People often ask what it was like writing a book with a former mobster. Following is an excerpt from my newsletter describing the experience from my perspective.
Writing CULLOTTA – The Author and the Hit Man
by Dennis N. Griffin
In the spring of 2006, if anyone had told me I would become involved in a business relationship with a former hit man, I’d have said they were crazy. After all, a guy like me with 20 years working as a law officer and investigator, one who has always been a staunch supporter of law enforcement, would never allow himself to be associated with someone from the dark side. However, in a little over a year I not only co-authored a book with such a man, I’ve come to consider him a friend.
This strange turn of events began for me when I was researching for my book The Battle for Las Vegas – The Law vs. the Mob (Huntington Press, July 2006). In it I told the real story of Chicago Outfit enforcer Tony Spilotro’s Las Vegas reign. As I was writing the book I was fortunate to develop a number of now-retired FBI agents and Las Vegas Metropolitan Police Department detectives as sources. These were men who had actually been involved in the investigations of Spilotro and his gang.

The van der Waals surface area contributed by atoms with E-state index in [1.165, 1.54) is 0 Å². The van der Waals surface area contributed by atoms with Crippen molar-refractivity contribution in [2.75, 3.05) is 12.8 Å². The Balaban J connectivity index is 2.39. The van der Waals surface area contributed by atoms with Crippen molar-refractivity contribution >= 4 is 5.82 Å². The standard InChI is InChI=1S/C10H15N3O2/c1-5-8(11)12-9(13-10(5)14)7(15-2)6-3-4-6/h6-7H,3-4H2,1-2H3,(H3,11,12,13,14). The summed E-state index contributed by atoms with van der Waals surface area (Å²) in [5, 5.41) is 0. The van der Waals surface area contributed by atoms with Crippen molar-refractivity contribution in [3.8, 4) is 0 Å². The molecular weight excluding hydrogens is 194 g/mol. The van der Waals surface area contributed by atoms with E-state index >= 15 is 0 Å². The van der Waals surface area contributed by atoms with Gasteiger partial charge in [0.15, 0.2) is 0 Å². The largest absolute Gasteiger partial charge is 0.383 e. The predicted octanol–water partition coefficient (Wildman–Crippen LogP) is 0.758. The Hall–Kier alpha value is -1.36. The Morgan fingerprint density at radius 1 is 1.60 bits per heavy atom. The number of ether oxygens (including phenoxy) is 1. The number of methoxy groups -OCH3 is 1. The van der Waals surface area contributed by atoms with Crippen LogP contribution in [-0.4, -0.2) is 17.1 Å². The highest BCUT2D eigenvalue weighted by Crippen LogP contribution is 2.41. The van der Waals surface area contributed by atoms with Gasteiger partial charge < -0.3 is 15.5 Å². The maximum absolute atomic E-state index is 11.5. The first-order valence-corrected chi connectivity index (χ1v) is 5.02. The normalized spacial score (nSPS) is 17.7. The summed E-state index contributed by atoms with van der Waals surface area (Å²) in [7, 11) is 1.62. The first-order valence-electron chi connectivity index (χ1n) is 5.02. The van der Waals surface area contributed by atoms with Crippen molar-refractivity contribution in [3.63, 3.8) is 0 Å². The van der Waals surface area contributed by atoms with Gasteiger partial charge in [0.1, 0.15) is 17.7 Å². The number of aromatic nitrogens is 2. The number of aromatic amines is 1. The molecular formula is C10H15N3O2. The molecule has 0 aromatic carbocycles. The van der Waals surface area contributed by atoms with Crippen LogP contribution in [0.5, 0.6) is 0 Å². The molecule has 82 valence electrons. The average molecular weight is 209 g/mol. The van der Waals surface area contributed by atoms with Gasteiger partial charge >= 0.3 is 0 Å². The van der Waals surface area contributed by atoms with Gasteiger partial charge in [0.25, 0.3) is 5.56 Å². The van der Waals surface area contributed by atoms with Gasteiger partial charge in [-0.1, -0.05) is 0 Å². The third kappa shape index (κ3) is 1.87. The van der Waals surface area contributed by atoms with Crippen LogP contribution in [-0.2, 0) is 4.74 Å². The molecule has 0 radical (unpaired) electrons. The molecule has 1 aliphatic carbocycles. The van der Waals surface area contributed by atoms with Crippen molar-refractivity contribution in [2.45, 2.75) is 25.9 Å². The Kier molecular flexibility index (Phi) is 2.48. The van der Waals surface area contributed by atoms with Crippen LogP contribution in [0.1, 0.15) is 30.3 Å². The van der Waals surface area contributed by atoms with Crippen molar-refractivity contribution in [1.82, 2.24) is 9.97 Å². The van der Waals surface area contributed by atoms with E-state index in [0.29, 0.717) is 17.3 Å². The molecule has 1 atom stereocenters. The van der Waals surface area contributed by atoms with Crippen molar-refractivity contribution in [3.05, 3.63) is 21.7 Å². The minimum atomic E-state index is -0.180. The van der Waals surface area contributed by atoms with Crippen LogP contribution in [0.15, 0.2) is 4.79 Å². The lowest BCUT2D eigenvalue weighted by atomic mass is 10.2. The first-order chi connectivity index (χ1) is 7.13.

I was very pleased with the information I obtained, but felt I was lacking one thing: a perspective from the bad guys. Spilotro’s crew was either dead, in prison, or their whereabouts were unknown, except one: Frank Cullotta. Tony’s one-time right hand man had turned against his friend and become a government witness. After a stint in the Witness Protection Program, Cullotta was around somewhere with a new identity. I thought if I could talk with him, I might be able to nail down additional details and maybe even come up with some previously undisclosed information. But how was I going to get in contact with Cullotta, and would he talk with me if I did?
I knew that one of my sources, retired FBI agent Dennis Arnoldy, had been Cullotta’s handler after the crook rolled. I figured he’d be a good place to start in my quest to locate the former mobster. It turned out that Dennis and Frank had remained in contact over the years and they spoke on a regular basis. Dennis said he couldn’t promise any results, but that he’d mention me to Frank and see what happened.
Several weeks later Dennis called and said Cullotta had agreed to speak with me by phone. The interview was brief; only a couple of questions. Although it was by no means the in-depth conversation I’d hoped for, it was better than nothing. I added Cullotta’s input to my manuscript and submitted it to the publisher. I then forgot about Frank Cullotta, at least for a while.
When chatting with Dennis Arnoldy a few months later an idea popped into my head. I asked him if Cullotta had ever thought about writing his life story. I opined that it would probably be a great read if he would be willing to be totally candid. Dennis said he’d ask Frank and let me know. Not too long after I got my answer: Frank had been thinking about doing his bio for several years. He’d already recorded cassette tapes of his memories and had them transcribed. Now he was looking for a writer and wanted to meet with me.